‘Valence’ is an art/science collaboration and investigation between the Fine Art department and the Wellcome Centre for Mitochondrial Research (WCMR) at Newcastle University. WCMR is a leading international research centre at Newcastle University Medical School that aims to transform the lives of patients with mitochondrial disease. Fine Art at Newcastle University, currently ranked top in the UK for art and design, is very actively engaged in cross disciplinary work between artists and people in other fields.

Mitochondria are the energy producing components of the cells of animals and plants and contain their own DNA. Mutations in mitochondrial DNA can cause an energy deficit resulting in mitochondrial disease that predominantly affects the brain, liver, muscle and heart causing symptoms such as epilepsy, stroke, and muscle weakness. The WCMR supports patients with mitochondrial disease and conducts pioneering research into the diagnosis, treatment and prevention of the disease including development of new IVF techniques which may potentially prevent women affected by mitochondrial DNA disease passing the condition on to their children.

Valence is an artist residency programme with the WCMR research team involving six fine art students and WCMR staff who have been working with scientists and patients developing work that offers a range of insights into this vital body of research and how it is perceived and understood by scientists, patients and their families. The artists are: Beth Allsopp, Katerina Antoniou, Jed Buttress (undergraduate students), Jasmine Matthews, Callum Todd (who graduated this year), and Olivia Turner (PhD researcher).

Beth Allsopp’s fabric sculptures are a response to the effect mitochondrial disease can have on the physical activity of its sufferers. Reminiscent of comfortable pieces of furniture, their shapes and patterns are drawn from microscopic cellular imagery of muscle fibres. A patient’s comment about having to sit and take regular breaks to simply do their housework influenced her to create work referencing this waiting and passing of time.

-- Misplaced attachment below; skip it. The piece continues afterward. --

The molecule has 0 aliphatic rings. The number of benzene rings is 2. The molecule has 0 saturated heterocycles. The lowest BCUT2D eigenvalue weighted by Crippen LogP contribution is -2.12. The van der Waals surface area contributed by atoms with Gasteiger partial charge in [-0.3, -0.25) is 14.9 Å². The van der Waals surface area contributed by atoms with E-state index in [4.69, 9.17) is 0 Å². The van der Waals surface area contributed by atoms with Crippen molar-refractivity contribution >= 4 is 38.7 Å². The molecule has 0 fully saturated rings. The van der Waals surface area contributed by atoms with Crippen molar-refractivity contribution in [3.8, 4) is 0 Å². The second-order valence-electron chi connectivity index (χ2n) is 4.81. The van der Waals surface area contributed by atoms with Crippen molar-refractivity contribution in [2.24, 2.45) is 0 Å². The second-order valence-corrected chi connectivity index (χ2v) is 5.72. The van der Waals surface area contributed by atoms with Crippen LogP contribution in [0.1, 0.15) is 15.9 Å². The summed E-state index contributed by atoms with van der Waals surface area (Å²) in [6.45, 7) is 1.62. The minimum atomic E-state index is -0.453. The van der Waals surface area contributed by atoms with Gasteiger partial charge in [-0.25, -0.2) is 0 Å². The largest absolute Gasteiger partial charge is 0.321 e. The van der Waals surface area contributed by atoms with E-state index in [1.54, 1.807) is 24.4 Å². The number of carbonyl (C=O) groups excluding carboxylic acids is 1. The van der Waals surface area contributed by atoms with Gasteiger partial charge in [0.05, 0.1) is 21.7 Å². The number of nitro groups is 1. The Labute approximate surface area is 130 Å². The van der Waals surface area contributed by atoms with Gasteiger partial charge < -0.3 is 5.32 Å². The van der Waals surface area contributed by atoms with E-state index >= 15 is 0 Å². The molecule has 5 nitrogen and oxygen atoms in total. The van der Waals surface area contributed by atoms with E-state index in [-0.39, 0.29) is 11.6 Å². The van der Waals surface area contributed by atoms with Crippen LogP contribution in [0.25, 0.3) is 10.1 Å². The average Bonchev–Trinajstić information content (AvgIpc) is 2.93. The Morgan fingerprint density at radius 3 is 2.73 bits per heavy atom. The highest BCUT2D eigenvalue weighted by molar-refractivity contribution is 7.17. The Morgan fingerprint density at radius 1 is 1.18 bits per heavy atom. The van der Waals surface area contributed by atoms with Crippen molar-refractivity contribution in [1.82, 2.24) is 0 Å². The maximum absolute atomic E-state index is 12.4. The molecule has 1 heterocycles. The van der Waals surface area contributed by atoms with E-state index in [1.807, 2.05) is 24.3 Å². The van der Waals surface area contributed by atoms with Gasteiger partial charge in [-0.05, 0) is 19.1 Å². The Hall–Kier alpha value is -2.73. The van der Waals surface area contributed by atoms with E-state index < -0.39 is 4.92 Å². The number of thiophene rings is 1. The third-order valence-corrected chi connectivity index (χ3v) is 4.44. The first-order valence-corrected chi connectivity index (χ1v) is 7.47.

In Untitled, Katerina Antoniou has taken sections of microscopic images of human and mouse tissue, turning them into a digital print through layering and distorting, as part of the process of thinking about ethical and scientific issues raised through using non-human tissue in medical research.

Jed Buttress works predominantly with sculpture, printmaking and digital media. In Vitro is a response to public scepticism about mitochondrial research by embodying ill-informed perceptions of science. A dark room is lit by the actinic light of illuminated wires descending from the ceiling to a glowing box that contains the ghostly form of an unborn foetus, an image at once beautiful and disconcerting.

Jasmine Matthew's work involves collection and evolvement of items, often working with things which are classed as refuse. She uses data collection to reflect on human identity within a medical system. In Deterministic Melge, randomly generated digital images are combined with a colour scheme that is based on the urinary samples of volunteers in medical research.

Callum Todd is interested in sustainability and its involvement within architecture and design. Many of his sculptures are created from natural and living materials, meaning the element of 'time' is of significance. Energy Production uses a ‘battery’ of potatoes as a power source for an illuminated sign to reference the transference of energy from food to body, a process that is faulty in sufferers of mitochondrial disease.

Olivia Turner’s work focuses on symptoms associated with mitochondrial disease that involve impaired vision and hearing, as well as speech and swallowing difficulties. The video installation Eyepiece depicts an endoscopic procedure; a thin flexible tube and camera is used to examine the oesophagus. This is a common procedure experienced by patients with mitochondrial disease. In Eyepiece Turner is exploring the relationship between perception, communication and the body.

The exhibition and interactive symposium, on Wednesday 27 September, present the first phase of this investigation to the public, including discussion and response from patients, scientists, clinicians, artists and others working in the humanities. The outcomes of this will be published online and the exhibition will be further developed and toured as the residency progresses.

Valence Symposium: Vane and Ampersand Inventions
Wednesday 27 September 1:30-5pm

As part of the Valence project there is an interactive symposium involving artists, scientists, clinicians and patients. The event starts at Vane with an opportunity to talk to the artists and is followed by presentations and discussion at Ampersand Inventions.

Evening reception: Wednesday 27 September 5-8pm

Following the symposium, we are pleased to invite you to an evening reception for ‘Valence’, 5-8pm.

The exhibition is supported by:

Wellcome Trust
Newcastle University Institute for Creative Arts Practice
Newcastle University Humanities Research Institute